Eating outside this summer? Keep it safe



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• Washington State Department of Health:

• U.S. Department of Agriculture:

Summertime and the living is easy, particularly for bacteria that thrive on food that’s improperly prepared or stored. And when it’s hot, bacteria that cause foodborne illness can multiply quickly.

That’s why it’s important to take precautions when you prepare and serve food outdoors, away from the convenience of refrigeration and hot running water.

So if you’re having a picnic for that upcoming family reunion, make sure it’s remembered for great food and entertaining relatives, not for a nasty gastrointestinal outbreak.

Observe these food safety guidelines for eating outdoors in warm weather:

Reduce bacteria

• Wash your hands with soap and warm water before and after you handle food, especially raw meat.

• If soap and water aren’t available, use an alcohol-based sanitizer.

Prepare food at home

• If possible, prepare food at home, where soap and running water are available.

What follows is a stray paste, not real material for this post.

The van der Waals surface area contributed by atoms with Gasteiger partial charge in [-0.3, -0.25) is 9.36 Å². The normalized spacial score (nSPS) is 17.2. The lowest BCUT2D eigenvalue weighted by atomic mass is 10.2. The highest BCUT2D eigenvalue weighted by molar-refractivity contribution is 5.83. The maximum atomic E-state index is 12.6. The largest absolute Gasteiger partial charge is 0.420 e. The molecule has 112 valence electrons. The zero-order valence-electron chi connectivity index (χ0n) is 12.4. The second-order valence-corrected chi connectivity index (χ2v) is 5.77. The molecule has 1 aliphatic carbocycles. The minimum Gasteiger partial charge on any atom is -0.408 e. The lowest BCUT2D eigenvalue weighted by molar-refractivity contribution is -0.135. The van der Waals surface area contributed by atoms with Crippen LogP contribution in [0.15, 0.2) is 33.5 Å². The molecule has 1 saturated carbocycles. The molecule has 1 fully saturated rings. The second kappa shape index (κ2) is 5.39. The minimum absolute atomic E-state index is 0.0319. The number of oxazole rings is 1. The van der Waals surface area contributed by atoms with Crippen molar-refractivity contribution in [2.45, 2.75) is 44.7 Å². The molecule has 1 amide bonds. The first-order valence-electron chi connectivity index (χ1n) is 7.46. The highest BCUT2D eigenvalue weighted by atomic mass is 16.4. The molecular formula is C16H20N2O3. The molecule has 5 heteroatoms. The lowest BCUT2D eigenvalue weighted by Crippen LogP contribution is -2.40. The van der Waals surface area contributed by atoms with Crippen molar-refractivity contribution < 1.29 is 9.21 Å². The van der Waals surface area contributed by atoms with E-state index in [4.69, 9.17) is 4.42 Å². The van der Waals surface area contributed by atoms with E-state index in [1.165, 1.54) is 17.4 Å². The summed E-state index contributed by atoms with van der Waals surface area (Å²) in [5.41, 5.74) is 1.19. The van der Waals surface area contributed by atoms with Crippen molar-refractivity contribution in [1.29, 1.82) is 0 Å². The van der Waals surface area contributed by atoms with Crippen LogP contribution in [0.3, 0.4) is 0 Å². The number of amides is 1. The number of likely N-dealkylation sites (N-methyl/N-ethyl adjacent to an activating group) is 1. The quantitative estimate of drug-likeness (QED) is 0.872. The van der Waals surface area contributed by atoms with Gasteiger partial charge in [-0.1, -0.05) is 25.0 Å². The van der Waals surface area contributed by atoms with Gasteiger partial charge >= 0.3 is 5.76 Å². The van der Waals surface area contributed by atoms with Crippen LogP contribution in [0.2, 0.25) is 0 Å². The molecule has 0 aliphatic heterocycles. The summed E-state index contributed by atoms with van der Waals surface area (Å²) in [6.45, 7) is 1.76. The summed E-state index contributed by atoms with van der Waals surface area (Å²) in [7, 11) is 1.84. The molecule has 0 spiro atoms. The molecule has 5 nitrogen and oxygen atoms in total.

• Use separate utensils, cutting boards and dishware for raw meat and don’t allow raw meat juices to contaminate other food.

• Wash whole fruits, including melons, and vegetables under running water before cutting.

Store food safely

• If refrigeration is unavailable, store food in an insulated cooler with sufficient ice or ice packs to keep the food at 40 F or colder. Keep the cooler in the shade.

• Throw away prepared food that sits out for more than two hours.

• Marinate food in the refrigerator, not on the counter.

• Store raw meats in watertight containers and separately from other foods.

• Keep cut fruits and vegetables cold until eaten.

Thaw safely

• Completely thaw meat and poultry before grilling, so it cooks more evenly.

• Use the refrigerator for slow, safe thawing.

• You can microwave defrost if the food will be placed immediately on the grill.

Use a thermometer

Make sure meats are cooked thoroughly. Recommended temperatures:

• Ground beef, pork; 160 F.

• Steaks, chops, roasts, and fish: 145 F.

• Whole or ground chicken and other poultry, casseroles, stuffing: 165 F.

• Hot dogs and sausages: 165 F.

Serve hot foods immediately after cooking. Use a clean plate for foods that come off the grill rather than reusing the plate that held raw meat.

Don Strick is public information officer for Clark County Public Health.